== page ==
Attention Pit Bull Owner: 1 trick that will save you $1597.06

If you’re currently using Heartgard as a heartworm preventative, there is a much cheaper alternative that contains the same ingredient (Ivermectin).

The cheaper alternative is a product called IVOMEC. On average, pit bull owners will save $99.81 a year by using IVOMEC as an alternative to Heartgard.

That’s a savings of $1597.06 over your dog’s lifetime!

Cost of IVOMEC VS Cost of Heartgard

3 Year Supply of Heartgard: $335.94 (Can only treat 1 dog for 3 year)

3 Year Supply of Ivomec 1% Solution (50ml  bottle): $36.49 (Can treat an average of 3 dogs for 3 years)

What is IVOMEC?

Ivomec (Ivermectin) is a drug used to treat and control roundworms, lungworms, grubs, sucking lice, and mange mites in cattle and swine.

Pit Bull breeders and owners have been using Ivermectin as a heartworm preventative since 1981.

The benefits of Ivomec

Ivomec (Ivermecitin) prevents heartworm disease, and also treats parasites such as roundworms & hookworms.

How do I give it to my dog?

Extract the Ivomec liquid from the bottle using a syringe with a needle attached. Ivomec is administered by mouth using a syringe (with the needle removed).

You can also inject Ivomec into a piece of bread and feed it to your dog. DO NOT inject Ivomec into your dog’s skin.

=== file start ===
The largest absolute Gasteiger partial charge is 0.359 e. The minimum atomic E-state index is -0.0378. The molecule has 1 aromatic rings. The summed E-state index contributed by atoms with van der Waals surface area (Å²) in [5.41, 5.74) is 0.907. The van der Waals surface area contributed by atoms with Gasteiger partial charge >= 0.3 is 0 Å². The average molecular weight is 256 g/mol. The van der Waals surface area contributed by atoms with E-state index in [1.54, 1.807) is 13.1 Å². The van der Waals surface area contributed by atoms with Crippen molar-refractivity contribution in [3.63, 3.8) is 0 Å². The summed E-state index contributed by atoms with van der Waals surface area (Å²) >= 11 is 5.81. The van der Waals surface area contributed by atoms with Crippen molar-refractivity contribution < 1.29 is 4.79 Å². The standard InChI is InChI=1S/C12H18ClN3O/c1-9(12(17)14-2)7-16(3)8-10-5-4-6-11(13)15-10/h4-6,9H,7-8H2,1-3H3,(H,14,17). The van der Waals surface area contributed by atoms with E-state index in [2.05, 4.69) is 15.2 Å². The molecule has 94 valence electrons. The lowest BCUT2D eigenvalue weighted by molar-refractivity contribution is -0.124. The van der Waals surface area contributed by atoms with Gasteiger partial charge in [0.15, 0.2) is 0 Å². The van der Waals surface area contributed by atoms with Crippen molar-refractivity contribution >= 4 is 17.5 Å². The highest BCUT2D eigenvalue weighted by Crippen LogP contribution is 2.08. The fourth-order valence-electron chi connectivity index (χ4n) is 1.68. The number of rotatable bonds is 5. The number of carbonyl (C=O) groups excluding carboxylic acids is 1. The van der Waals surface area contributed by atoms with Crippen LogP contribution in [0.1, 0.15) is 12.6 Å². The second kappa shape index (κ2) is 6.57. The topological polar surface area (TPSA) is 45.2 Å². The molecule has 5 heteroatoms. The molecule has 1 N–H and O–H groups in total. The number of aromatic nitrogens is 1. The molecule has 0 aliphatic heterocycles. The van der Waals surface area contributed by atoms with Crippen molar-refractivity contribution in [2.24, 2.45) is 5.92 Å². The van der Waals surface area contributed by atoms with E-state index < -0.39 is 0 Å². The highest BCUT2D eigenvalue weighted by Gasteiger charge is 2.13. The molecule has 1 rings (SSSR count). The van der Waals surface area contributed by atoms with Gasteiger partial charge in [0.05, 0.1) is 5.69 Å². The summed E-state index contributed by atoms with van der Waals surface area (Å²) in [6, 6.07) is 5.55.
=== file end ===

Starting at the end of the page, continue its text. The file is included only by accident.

ivermectin dosage chart for dogsHow much do I give my dog?

  • Dogs require 0.1 cc per 10 pounds of weight.
  • cc = mL (a cc and a mL are the same thing)
  • Have a friend or family member double check the dosage. This will decrease the chances of giving your dog the incorrect dose.

How often do you give your dog Ivomec?

Ivomec should be used once a month.

How many dogs can I treat with 1 bottle?

1 bottle (50 ml) of IVOMEC 1% Can treat up to 3 dogs for 3 years.

Storage and shelf-life of Ivomec

Ivomec is to be stored in a cool place, protected from light and moisture.  The shelf-life is 3 years.

 Shopping list:

  1. IVOMEC 1% Injection for Cattle and Swine (Can be purchased at most feed stores including tractor supply plus). You can also find in online: Ivomec on Google Shopping. Average cost: $36.49
  2. A 3cc (3 ml) syringe with a needle (May be purchased at your local feed store including tractor supply plus). Average cost $1.50

Warnings:

  • PRIOR TO USING IVERMECTIN, YOU MUST TEST YOUR DOG FOR ADULT HEARTWORMS. Ivomec is not intended to treat adult heartworms. Giving a heartworm preventive to a dog that has an adult heartworm infection may be harmful or deadly.
  • DO NOT USE IVOMEC PLUS. Ivomec plus & other Ivomec products with added benefits can contain ingredients that are harmful to your dog.
  • HIGH DOSAGE WARNING: Ivermectin in high doses can be dangerous, even fatal, to dogs, especially to those with the MDR1 mutation. 

The breeds most affected by the MDR1 mutation are: Herding Breed Cross (10% frequency), German Shepherds (10% frequency), Shetland Sheepdogs (15% frequency), English Shepherds (15% frequency), McNab Cattle Dogs (30% frequency),  Silken Windhounds (30% frequency), Australian Shepherds, & Mini Australian Shepherds (50% frequency), Long-haired Whippets (65% frequency), Collies (70% frequency).